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I was always thought to use internal domain name (company.local or company.corp) for Active Directory instead of ( or Recently we were thinking that by using external domain name we can get some advantages for stuff like certificates for Exchange, Sharepoint and alike where internal and external name would be exactly the same making it unnecessary to buy special certificates.

What are advantages and disadvantages for both? What could be potential problem when doing so and what could be a big advantage?

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up vote 3 down vote accepted

I've built and supported dozens of Active Directory forests over the last decade from building 10-user SBS servers to taking over management of 6,000 user forest with 50+ DC's and redesigning the whole thing. I can say I see no reason to NOT use your .com Internet domain name for the AD forest name if you plan properly. Microsoft stopped recommending using .local domain years back due to Bonjour incompatiblities with older Mac OS X versions, and for the reasons you're citing. The idea from Win2000 days to make a "memberless" root domain with your main domain being a sub-domain is also out the window due to better tools and management now.

Reasons to do "split-brain" DNS with Internet and AD domain's being the same:

  1. Best reason: URL's for web apps are same inside and out for users (recommend adding your internal domain name to IE intranet security zone through GPO)
  2. option to easily make logon's and email address the same (NT4 way of logon is domain\user but in modern windows it also takes
  3. OCS/Lync SIP address same as email and login
  4. You can use your public certs for internal servers rather then your private CA


  1. split-tunnel VPN's The complexity comes into play when client computers outside your network need to decide to use either the public IP for or the internal one. Often companies (in order to be cheap and save bandwidth) setup client Windows VPN settings for split-tunnel which tells Windows to only send traffic to intranet that is destined for internal names/IPs. When DNS can resolve the same names inside and outside the network, which should it choose to use? Windows will give you mixed results for which DNS records (private or public) to use for the client. My recommendation: don't allow split-tunneling in client VPN's.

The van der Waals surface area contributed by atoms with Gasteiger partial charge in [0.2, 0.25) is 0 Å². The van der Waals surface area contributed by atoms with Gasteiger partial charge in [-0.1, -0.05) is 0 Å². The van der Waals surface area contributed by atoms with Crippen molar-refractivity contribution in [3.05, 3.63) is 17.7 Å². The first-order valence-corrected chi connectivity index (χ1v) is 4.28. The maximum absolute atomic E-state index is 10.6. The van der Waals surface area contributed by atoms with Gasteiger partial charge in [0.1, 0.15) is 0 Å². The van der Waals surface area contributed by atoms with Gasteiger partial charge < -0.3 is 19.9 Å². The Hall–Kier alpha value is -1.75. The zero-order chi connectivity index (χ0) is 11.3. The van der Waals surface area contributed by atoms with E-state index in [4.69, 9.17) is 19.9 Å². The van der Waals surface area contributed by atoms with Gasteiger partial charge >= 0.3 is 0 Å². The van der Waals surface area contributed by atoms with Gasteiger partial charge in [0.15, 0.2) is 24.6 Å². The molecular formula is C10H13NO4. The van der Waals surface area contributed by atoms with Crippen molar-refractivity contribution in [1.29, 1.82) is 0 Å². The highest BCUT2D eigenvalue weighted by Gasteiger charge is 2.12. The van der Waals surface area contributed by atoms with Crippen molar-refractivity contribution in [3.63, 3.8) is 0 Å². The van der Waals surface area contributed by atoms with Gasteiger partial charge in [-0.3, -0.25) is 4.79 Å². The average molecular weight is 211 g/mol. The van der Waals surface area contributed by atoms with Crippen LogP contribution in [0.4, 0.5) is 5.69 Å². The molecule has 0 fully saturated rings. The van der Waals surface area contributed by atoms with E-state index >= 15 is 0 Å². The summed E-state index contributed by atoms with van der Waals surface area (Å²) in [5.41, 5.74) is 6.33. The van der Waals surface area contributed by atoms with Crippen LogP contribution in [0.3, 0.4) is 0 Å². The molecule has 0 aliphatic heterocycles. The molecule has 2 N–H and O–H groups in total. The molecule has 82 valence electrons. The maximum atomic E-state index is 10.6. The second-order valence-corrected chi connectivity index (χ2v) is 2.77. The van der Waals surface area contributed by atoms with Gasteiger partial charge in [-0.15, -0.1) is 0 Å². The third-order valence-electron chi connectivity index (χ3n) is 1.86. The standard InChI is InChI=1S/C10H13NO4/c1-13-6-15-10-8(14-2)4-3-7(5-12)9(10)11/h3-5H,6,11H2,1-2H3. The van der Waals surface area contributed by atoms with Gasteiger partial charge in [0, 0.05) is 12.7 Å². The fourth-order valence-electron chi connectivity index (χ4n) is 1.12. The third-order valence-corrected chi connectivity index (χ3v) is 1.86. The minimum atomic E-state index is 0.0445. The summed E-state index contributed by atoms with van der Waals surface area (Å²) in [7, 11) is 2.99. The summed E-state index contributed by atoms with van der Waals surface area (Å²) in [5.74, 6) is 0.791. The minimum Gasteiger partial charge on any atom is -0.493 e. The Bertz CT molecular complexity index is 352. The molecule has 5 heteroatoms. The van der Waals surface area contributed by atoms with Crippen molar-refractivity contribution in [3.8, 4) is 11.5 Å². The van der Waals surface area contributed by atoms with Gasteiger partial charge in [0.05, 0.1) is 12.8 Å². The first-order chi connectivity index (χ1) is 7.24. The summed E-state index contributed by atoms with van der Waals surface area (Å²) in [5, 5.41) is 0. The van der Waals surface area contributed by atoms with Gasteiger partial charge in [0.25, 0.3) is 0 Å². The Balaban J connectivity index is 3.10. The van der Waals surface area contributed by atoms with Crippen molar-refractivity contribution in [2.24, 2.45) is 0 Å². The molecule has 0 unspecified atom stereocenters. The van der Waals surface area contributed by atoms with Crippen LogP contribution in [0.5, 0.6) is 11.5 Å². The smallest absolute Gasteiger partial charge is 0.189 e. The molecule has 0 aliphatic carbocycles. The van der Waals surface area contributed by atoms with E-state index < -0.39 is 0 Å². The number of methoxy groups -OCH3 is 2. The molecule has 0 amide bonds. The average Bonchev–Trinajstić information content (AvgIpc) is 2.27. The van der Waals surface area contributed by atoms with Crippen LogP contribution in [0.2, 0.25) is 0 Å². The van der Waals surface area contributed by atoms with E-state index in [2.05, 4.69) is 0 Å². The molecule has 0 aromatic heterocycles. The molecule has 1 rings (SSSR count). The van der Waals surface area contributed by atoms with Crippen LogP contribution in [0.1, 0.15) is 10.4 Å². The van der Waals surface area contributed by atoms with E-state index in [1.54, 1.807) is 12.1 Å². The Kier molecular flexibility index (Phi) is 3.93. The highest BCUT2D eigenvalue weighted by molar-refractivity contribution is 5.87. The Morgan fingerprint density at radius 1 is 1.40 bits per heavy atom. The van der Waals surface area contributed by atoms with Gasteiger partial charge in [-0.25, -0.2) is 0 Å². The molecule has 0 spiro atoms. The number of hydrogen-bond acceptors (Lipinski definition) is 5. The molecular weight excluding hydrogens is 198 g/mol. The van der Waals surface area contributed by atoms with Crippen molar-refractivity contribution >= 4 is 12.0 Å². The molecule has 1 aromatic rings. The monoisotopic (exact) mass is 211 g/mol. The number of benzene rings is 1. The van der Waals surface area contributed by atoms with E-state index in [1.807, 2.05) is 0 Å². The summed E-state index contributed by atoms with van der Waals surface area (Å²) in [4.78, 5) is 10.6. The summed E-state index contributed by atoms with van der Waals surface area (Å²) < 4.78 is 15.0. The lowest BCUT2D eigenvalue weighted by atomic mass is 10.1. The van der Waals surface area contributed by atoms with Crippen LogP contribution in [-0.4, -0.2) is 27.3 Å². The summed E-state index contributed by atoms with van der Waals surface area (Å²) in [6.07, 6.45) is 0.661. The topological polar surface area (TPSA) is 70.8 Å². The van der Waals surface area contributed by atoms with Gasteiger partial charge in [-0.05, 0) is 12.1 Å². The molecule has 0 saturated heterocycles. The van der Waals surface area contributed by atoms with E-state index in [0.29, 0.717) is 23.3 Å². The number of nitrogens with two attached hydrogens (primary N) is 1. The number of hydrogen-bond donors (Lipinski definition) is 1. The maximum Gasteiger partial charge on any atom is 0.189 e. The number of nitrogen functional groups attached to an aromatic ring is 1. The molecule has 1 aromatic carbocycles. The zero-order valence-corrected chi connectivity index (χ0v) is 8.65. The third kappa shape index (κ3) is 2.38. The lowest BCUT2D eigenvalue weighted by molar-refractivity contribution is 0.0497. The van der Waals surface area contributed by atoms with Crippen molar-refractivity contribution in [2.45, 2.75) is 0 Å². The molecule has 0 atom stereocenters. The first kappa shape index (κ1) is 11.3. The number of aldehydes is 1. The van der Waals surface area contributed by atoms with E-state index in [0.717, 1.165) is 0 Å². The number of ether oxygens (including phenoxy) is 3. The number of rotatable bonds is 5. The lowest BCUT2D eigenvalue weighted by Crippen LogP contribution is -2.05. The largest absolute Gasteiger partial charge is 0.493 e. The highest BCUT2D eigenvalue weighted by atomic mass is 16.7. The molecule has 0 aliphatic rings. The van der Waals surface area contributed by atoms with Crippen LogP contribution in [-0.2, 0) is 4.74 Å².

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DNS management is the primary headache that you'll run into.

  • Domain resolution:

Systems in the domain expect to be able to resolve for the domain controllers when they request the FQDN of the domain. This is an issue if your users, say, want to access the web site by putting in their browsers; that DNS entry must point instead to the domain controllers (and the users will need to enter for the web site).

  • Double zone management:

Similarly, your Active Directory servers will be set to be authoritative for the zone. So, you'll effectively be managing two copies of the zone; the one in active directory, and the one that internet users will see. All the entries that your internal users will need to access will need to be created and updated in both places.

The advantage that you cited for certificates can be had with some DNS trickery, without necessarily needing to commit to overlapping forever. On the other hand, it's helpful from a usability perspective for users' email address to match their User Principle Name.

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Interesting point about the thing. – MadBoy Mar 20 '11 at 18:11
@Madboy - you can get around that by running iis on your DC, where IIS just redirects the requests to your web server. – Joel Coel Mar 20 '11 at 20:43
Good idea Joel. – MadBoy Mar 20 '11 at 21:07

having been involved in a lengthy (and very expensive) ad migration project, i have become a fan of having an internal ad that is "generic" with regards to your business name. if you are in a business that may be bought or merged with another business, you may find that you don't necessarily need to change your ad domain because of a business decision.

for example if you are in the shoe business you could purchase a domain name like and only use it for active directory. your corporate website and email can stay the same as your regular domain names, and if your company changes, your ad doesn't have to.

i also believe that you should own your ad name in the external world. it just makes everything easier.

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We need to change our domain name now because we have single lable domain name which brings us a lot of problems so we're looking into proper rename options – MadBoy Mar 20 '11 at 20:43
+1 I am not a fan of sharing the AD domain with anything external even if it can technically be done. IMO, you're just promoting confusion. We even make it a point to break out our internal AD DNS forward zone from other OS'es so that there is no confusion there either. – BoxerBucks Mar 21 '11 at 19:26

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